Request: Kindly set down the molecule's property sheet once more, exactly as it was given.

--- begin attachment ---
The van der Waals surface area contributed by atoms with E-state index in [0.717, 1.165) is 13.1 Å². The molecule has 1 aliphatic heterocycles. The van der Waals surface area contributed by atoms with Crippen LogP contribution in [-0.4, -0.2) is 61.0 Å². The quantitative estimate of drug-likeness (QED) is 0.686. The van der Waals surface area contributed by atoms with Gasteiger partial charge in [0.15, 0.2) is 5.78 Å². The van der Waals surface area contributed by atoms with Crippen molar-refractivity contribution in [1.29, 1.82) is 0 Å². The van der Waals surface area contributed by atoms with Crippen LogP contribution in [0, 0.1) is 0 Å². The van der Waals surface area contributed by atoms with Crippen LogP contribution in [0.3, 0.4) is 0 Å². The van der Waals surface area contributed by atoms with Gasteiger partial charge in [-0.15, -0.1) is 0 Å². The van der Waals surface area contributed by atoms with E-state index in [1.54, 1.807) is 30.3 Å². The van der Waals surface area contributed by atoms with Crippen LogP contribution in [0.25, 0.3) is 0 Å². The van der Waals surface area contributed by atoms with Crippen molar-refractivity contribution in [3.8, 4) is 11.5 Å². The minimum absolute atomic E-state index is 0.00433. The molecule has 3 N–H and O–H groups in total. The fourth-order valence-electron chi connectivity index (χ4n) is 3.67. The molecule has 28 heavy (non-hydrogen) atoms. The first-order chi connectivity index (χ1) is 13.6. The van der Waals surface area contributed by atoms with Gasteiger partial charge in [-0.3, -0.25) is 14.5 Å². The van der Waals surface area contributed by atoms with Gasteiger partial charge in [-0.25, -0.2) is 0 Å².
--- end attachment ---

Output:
The van der Waals surface area contributed by atoms with E-state index in [0.717, 1.165) is 13.1 Å². The molecule has 1 aliphatic heterocycles. The van der Waals surface area contributed by atoms with Crippen LogP contribution in [-0.4, -0.2) is 61.0 Å². The quantitative estimate of drug-likeness (QED) is 0.686. The van der Waals surface area contributed by atoms with Gasteiger partial charge in [0.15, 0.2) is 5.78 Å². The van der Waals surface area contributed by atoms with Crippen molar-refractivity contribution in [1.29, 1.82) is 0 Å². The van der Waals surface area contributed by atoms with Crippen LogP contribution in [0, 0.1) is 0 Å². The van der Waals surface area contributed by atoms with Crippen LogP contribution in [0.3, 0.4) is 0 Å². The van der Waals surface area contributed by atoms with Gasteiger partial charge in [-0.15, -0.1) is 0 Å². The van der Waals surface area contributed by atoms with E-state index in [1.54, 1.807) is 30.3 Å². The van der Waals surface area contributed by atoms with Crippen LogP contribution in [0.25, 0.3) is 0 Å². The van der Waals surface area contributed by atoms with Crippen molar-refractivity contribution in [3.8, 4) is 11.5 Å². The minimum absolute atomic E-state index is 0.00433. The molecule has 3 N–H and O–H groups in total. The fourth-order valence-electron chi connectivity index (χ4n) is 3.67. The molecule has 28 heavy (non-hydrogen) atoms. The first-order chi connectivity index (χ1) is 13.6. The van der Waals surface area contributed by atoms with Gasteiger partial charge in [-0.3, -0.25) is 14.5 Å². The van der Waals surface area contributed by atoms with Gasteiger partial charge in [-0.25, -0.2) is 0 Å².